The game of go as a complex network (Vol. 43 No. 4)

image Moduli squared of right eigenvectors of the 7 largest eigenvalues of the Google matrix for the first 100 most frequent moves, showing that each eigenvector is localised on specific moves.

The study of complex networks attracts more and more interest, fuelled in particular by the development of communication and information. It turns out that such networks can also modelize many important aspects of the physical world or of social interactions. However, they have never been used in the study of games.

Games have been played for millennia, and besides their intrinsic interest, they represent a privileged approach to the working of human decision-making. They can be very difficult to modelize or simulate: only recently were computers able to beat chess champions. The old Asian game of go is even less tractable, as no computer program has been able to beat a very good player.

The paper presents the first study of the game of go from a complex network perspective. It constructs a directed network, which reflects the statistics of tactical moves. Study of this network for datasets of professional and amateur games shows that the move distribution follows Zipf's law, an empirical law first observed in word frequencies. Differences between professional and amateur games can be seen, e.g. in the distribution of distances between moves. The constructed network is scale-free, with statistical peculiarities, such as the symmetry between ingoing and outgoing links distributions. The study of eigenvalues and eigenvectors of the matrices used by ranking algorithms singles out certain strategic situations (see figure), and vary between amateur and different professional tournaments. These results should pave the way to a better modelization of board games and other types of human strategic scheming.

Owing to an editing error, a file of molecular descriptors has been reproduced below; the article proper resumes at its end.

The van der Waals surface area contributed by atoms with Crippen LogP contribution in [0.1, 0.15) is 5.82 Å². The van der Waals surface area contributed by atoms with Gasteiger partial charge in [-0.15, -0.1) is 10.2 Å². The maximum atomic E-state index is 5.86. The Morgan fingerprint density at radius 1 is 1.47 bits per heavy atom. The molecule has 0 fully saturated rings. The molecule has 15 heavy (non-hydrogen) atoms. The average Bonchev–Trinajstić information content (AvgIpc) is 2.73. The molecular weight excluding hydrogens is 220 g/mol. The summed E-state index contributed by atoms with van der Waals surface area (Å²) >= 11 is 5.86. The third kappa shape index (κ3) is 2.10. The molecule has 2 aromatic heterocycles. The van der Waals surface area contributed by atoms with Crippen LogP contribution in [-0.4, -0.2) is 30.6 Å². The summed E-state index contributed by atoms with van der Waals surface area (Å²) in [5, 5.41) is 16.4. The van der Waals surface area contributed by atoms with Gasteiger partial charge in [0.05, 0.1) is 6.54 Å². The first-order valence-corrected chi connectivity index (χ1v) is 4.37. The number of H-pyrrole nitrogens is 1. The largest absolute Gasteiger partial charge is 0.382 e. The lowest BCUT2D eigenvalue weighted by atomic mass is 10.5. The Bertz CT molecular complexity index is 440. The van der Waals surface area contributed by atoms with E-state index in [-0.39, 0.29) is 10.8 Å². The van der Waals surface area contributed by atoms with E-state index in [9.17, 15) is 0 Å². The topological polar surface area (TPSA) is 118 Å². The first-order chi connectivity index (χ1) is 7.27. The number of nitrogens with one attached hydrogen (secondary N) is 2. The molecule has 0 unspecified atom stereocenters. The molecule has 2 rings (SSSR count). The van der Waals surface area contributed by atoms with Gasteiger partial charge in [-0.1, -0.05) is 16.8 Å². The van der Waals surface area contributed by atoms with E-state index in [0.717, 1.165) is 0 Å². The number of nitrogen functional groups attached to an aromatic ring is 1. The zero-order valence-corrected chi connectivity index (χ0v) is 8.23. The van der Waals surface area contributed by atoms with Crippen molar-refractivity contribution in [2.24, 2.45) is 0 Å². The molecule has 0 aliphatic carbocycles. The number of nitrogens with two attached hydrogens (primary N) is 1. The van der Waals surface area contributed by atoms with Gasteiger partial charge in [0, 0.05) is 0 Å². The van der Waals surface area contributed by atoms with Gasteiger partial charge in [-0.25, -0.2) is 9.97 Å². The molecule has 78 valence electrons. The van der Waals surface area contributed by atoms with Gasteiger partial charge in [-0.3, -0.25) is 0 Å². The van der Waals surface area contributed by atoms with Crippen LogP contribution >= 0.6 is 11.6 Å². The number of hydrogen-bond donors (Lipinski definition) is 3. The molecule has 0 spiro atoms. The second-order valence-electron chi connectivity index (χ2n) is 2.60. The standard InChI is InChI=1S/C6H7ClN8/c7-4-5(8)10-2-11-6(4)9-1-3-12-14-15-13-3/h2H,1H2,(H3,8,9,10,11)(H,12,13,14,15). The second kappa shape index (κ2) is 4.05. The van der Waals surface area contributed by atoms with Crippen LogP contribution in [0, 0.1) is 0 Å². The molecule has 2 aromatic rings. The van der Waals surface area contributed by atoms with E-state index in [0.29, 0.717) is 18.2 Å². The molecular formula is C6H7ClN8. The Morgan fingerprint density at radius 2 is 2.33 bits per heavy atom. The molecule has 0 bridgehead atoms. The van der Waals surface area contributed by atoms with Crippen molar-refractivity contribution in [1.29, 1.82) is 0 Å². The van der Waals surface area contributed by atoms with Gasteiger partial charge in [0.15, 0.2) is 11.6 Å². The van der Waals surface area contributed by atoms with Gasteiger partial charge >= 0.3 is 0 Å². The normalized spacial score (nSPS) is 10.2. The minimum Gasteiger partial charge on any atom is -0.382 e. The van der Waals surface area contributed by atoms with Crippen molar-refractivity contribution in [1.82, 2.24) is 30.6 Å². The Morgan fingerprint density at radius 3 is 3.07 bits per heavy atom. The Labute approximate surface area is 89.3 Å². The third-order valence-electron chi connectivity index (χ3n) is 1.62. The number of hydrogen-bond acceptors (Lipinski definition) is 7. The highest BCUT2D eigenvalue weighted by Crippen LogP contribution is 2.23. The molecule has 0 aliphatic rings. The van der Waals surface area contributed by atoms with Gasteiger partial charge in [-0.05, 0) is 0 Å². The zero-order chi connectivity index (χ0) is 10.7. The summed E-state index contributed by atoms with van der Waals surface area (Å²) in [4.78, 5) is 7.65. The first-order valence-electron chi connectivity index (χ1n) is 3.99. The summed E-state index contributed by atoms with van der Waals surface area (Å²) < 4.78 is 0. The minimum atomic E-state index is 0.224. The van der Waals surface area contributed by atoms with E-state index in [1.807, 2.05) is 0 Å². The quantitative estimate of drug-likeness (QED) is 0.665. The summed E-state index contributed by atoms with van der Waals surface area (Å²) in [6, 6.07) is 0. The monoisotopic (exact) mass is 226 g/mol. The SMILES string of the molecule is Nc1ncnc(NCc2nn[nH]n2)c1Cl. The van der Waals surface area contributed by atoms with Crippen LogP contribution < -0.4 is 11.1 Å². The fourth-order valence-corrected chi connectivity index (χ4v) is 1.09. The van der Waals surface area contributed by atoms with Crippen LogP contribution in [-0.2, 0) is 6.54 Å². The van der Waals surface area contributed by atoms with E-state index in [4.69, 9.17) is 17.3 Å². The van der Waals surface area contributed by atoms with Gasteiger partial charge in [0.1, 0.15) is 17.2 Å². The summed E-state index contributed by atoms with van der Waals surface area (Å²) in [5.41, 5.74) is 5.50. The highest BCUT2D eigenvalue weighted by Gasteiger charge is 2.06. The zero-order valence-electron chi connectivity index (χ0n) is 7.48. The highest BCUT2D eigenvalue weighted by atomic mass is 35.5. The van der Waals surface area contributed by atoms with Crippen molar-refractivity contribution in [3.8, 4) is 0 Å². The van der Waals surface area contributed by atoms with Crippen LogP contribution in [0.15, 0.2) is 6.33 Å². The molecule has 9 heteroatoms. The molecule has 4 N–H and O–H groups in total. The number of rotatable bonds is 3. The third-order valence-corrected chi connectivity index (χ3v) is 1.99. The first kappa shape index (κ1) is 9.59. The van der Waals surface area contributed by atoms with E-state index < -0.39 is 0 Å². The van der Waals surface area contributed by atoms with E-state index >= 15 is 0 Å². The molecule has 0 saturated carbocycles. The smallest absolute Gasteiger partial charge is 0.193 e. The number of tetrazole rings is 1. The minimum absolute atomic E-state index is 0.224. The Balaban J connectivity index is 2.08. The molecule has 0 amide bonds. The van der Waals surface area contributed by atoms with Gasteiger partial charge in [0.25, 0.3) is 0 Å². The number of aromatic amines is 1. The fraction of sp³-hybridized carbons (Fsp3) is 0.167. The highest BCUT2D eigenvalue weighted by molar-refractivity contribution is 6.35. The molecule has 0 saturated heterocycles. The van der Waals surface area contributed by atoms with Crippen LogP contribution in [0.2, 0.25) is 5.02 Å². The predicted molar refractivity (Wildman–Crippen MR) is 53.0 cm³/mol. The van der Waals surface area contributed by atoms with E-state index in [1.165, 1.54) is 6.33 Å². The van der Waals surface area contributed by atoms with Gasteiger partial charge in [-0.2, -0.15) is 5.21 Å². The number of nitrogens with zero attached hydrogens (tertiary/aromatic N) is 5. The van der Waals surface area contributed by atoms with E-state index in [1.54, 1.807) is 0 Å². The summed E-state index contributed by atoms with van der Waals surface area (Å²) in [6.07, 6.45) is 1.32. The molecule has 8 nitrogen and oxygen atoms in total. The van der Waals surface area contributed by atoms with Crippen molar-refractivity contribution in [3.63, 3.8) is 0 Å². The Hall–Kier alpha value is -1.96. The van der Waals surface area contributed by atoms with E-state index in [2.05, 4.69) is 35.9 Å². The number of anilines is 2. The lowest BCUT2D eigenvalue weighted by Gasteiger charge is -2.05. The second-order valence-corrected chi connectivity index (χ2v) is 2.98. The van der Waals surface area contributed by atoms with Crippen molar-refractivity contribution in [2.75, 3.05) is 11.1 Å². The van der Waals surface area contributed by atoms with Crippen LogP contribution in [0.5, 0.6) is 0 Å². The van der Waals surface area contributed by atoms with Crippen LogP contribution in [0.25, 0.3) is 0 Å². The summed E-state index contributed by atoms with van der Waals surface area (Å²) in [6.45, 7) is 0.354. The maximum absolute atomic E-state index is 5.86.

The game of go as a complex network
B. Georgeot and O. Giraud, EPL, 97, 68002 (2012)